Borjomi mineral springs were discovered more than a thousand years ago as evidenced by seven stone bath tubs dating back to early 1st millennium A.D., which were excavated in early 20th century. It is likely that, in ancient times the water was used for bathing rather than drinking. However, the springs were later abandoned and their locations forgotten.
Interestingly, the springs were re-discovered and regained popularity thanks to the military. In 1829, the Kherson Grenadier Regiment was stationed in Borjomi. One day, the soldiers found a mineral water spring in the forest, on the right bank of Borjomka River. Interested in the spring, Colonel P. Popov ordered to clear it and organize delivery of bottled water to the camp. As he was suffering from stomach disorder, he was the first person to discover the healing properties of the water. The water impressed the Colonel so much that he ordered his soldiers to fence the spring with stones and build him a bath and a house nearby.
In 1837, the Georgian Grenadier Regiment succeeded the Kherson Regiment. Regiment doctor Amirov began studying the composition and properties of the water. He was also the one who sent the first samples of the water to St. Petersburg and Moscow.
By 1841, the water became so famous that the Viceroy of the Caucasus decided to bring his sick daughter to Borjomi for treatment. Her specific affliction was never recorded, but the water helped cure her. The Viceroy then decided to name the first spring “Yekaterininskiy” (also known as “Catherine’s Spring”) after his daughter and the second one, which had already been discovered by that time, “Yevgenievskiy” after himself. Borjomi Mineral Water Park was founded in Borjomi in 1850; construction of the first bottling plant began in 1854.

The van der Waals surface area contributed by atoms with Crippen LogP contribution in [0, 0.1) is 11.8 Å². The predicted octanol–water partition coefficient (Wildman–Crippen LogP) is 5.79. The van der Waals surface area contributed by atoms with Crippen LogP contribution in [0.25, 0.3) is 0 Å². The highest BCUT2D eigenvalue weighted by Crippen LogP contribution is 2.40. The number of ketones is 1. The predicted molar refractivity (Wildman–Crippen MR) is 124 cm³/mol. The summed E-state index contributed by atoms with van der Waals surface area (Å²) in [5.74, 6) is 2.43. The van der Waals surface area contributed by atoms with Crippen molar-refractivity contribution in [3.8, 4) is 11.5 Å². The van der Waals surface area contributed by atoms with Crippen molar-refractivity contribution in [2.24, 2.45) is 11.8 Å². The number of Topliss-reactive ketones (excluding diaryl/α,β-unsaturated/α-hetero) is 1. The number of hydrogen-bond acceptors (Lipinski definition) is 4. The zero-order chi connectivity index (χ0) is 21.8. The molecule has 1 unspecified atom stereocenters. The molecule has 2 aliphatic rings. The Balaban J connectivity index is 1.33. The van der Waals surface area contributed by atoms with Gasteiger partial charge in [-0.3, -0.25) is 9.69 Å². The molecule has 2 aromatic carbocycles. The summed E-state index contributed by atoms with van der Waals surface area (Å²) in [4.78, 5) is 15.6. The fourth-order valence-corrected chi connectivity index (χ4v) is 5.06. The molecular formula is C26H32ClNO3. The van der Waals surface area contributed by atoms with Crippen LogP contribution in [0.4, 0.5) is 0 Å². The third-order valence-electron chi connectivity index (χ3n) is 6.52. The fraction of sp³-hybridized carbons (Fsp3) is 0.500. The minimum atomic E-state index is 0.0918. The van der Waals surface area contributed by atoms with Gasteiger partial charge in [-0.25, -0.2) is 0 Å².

Meanwhile, healing springs grew increasingly famous throughout the Russian empire. Borjomi city grew, adding new palaces, parks, squares, and hotels. Built in 1894, the railway between Khashuri to Borjomi greatly improved communication and increased ease of travel. Before that, phaetons were used as a means of transport; these horse-drawn carriages took 8-9 hours to get from Tbilisi to Borjomi.
In 1890, the first “Borjomi” bottling plant opened at the Mineral Water Park. Every dark-green glass bottle was filled by hand, sealed with wax, wrapped in hay, and packed in wooden crates for ease of transport.
The first glass factory was opened in 1896. The factory produced bottles using manual glass blowing process until 1950.
In 1904, “Borjomi” water production became partially mechanized. While glass-blowing remained manual, machines were used for the bottling process. A newspaper advertisement reading “Borjomi” sold by the wagonload” dates back to the same year. The water bottling industry was flourishing; in 1854 Borjomi exported only 1,350 bottles, while in 1905, after establishment of full-scale production, exports reached 320,000 bottles and passed the 9 million bottle mark in 1913.
Sovietization of Georgia did not affect the popularity of “Borjomi”. Only the elites and the official status of the tourists changed; thus, Stalin succeeded Romanov as the new elite fan of the mineral water. Since then, “Borjomi” was present at all events run by the Kremlin.
The Khrushchev Thaw of the 1960s gave “Borjomi” another chance to gain recognition abroad. In 1961, 423,000 bottles of “Borjomi” were exported to 15 countries, including the USA, France and Austria. In the 1980s, “Borjomi” became the most popular water in the Soviet Union, as its sales skyrocketed to 400 million bottles.
In 1990-1995, production of “Borjomi” declined significantly due to economic difficulties of the post-Soviet transition period in Georgia. However, after “Georgian Glass & Mineral Water Co. N. V.” re-launched two bottling plants in 1995 production increased 40 times. Today, this unique gift of the Georgian nature is famous in at least 30 countries around the world.
History of Borjomi: